The Maze group, which is behind the relatively new REvil/Sodinokibi ransomware, has doubled down on the malicious functionality of their malware. The ransomware now exfiltrates large amounts of live data before encrypting the victim’s systems; and the Maze group threatens to dump that data online if the victims don’t pay. Not wanting to be left behind in how much damage they can do and potential money they can extort from businesses, other cybercriminal organizations are starting to jump on this bandwagon as well, including the LockBit ransomware developers.This means that whereas before “ransomware was just ransomware” (which is a bad enough crisis for a business), now it also must be considered a potential data breach, requiring all of the costly and potentially embarrassing notifications, forensic investigations, legal costs, and disclosure involved in that process. Also, if you’re in NYS, don’t forget about SHIELD data breach notification requirements.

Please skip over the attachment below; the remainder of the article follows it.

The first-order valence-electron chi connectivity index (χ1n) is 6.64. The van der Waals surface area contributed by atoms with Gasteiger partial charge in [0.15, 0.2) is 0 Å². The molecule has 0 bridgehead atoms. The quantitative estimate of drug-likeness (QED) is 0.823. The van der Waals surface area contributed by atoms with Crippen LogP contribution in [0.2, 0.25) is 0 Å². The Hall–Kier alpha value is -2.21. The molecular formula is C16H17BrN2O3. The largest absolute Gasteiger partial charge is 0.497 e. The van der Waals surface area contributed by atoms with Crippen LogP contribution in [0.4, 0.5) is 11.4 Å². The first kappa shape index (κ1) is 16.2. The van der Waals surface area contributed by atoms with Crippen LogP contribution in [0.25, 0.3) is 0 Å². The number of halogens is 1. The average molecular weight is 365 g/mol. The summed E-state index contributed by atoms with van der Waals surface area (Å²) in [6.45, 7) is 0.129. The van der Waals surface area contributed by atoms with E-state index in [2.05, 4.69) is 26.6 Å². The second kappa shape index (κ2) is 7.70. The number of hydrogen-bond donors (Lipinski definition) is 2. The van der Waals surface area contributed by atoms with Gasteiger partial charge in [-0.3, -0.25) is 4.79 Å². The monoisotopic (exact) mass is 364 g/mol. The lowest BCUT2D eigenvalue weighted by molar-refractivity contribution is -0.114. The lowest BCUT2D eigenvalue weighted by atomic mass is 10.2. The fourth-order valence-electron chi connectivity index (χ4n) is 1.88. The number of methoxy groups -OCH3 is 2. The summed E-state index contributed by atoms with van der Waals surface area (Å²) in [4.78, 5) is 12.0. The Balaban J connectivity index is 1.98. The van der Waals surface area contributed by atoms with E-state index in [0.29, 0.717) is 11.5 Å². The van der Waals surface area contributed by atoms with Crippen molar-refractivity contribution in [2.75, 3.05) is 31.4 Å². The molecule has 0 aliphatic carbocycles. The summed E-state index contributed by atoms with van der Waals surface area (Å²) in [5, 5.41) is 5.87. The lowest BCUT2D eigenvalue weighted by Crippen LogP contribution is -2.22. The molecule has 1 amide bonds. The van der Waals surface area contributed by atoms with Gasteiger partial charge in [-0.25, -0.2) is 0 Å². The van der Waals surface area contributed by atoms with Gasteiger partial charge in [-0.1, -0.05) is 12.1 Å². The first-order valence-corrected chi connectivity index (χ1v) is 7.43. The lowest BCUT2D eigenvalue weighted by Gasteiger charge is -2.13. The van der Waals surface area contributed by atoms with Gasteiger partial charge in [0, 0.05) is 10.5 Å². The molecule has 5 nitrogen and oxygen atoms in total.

If you’re not already doing everything you can to prevent these kinds of attacks from victimizing your business, the potential costs of an incident have just increased exponentially. Insurance and good backups are no longer good enough to weather the business disruption of a ransomware incident.